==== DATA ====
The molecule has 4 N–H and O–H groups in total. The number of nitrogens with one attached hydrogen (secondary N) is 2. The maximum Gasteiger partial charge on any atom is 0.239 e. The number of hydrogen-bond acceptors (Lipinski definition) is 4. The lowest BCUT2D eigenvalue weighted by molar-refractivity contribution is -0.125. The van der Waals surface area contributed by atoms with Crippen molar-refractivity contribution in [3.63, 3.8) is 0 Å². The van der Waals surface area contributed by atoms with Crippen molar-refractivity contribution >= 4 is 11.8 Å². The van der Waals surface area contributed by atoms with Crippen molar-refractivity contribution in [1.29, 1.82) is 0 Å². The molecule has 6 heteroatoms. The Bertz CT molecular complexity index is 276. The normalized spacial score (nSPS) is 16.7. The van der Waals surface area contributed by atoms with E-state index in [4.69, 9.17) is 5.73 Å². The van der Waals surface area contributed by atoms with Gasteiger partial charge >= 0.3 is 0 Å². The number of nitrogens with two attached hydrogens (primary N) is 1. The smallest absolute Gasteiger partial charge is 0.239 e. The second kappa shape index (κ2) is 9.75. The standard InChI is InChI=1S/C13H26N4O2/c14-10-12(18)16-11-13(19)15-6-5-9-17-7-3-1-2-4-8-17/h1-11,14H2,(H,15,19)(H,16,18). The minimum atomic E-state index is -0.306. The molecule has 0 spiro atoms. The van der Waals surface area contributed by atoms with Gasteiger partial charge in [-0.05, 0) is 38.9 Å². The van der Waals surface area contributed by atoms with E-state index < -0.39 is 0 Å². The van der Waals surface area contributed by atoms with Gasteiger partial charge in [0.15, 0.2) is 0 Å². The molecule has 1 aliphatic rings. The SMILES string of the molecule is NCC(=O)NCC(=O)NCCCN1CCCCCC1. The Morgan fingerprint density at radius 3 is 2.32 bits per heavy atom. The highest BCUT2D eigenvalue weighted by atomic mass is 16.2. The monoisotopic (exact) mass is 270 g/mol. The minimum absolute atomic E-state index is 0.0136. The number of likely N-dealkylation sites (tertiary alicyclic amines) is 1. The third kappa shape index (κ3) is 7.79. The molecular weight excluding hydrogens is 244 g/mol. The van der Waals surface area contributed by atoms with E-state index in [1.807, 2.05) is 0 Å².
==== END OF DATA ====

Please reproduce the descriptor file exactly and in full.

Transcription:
The molecule has 4 N–H and O–H groups in total. The number of nitrogens with one attached hydrogen (secondary N) is 2. The maximum Gasteiger partial charge on any atom is 0.239 e. The number of hydrogen-bond acceptors (Lipinski definition) is 4. The lowest BCUT2D eigenvalue weighted by molar-refractivity contribution is -0.125. The van der Waals surface area contributed by atoms with Crippen molar-refractivity contribution in [3.63, 3.8) is 0 Å². The van der Waals surface area contributed by atoms with Crippen molar-refractivity contribution >= 4 is 11.8 Å². The van der Waals surface area contributed by atoms with Crippen molar-refractivity contribution in [1.29, 1.82) is 0 Å². The molecule has 6 heteroatoms. The Bertz CT molecular complexity index is 276. The normalized spacial score (nSPS) is 16.7. The van der Waals surface area contributed by atoms with E-state index in [4.69, 9.17) is 5.73 Å². The van der Waals surface area contributed by atoms with Gasteiger partial charge >= 0.3 is 0 Å². The number of nitrogens with two attached hydrogens (primary N) is 1. The smallest absolute Gasteiger partial charge is 0.239 e. The second kappa shape index (κ2) is 9.75. The standard InChI is InChI=1S/C13H26N4O2/c14-10-12(18)16-11-13(19)15-6-5-9-17-7-3-1-2-4-8-17/h1-11,14H2,(H,15,19)(H,16,18). The minimum atomic E-state index is -0.306. The molecule has 0 spiro atoms. The van der Waals surface area contributed by atoms with Gasteiger partial charge in [-0.05, 0) is 38.9 Å². The van der Waals surface area contributed by atoms with E-state index < -0.39 is 0 Å². The van der Waals surface area contributed by atoms with Gasteiger partial charge in [0.15, 0.2) is 0 Å². The molecule has 1 aliphatic rings. The SMILES string of the molecule is NCC(=O)NCC(=O)NCCCN1CCCCCC1. The Morgan fingerprint density at radius 3 is 2.32 bits per heavy atom. The highest BCUT2D eigenvalue weighted by atomic mass is 16.2. The monoisotopic (exact) mass is 270 g/mol. The minimum absolute atomic E-state index is 0.0136. The number of likely N-dealkylation sites (tertiary alicyclic amines) is 1. The third kappa shape index (κ3) is 7.79. The molecular weight excluding hydrogens is 244 g/mol. The van der Waals surface area contributed by atoms with E-state index in [1.807, 2.05) is 0 Å².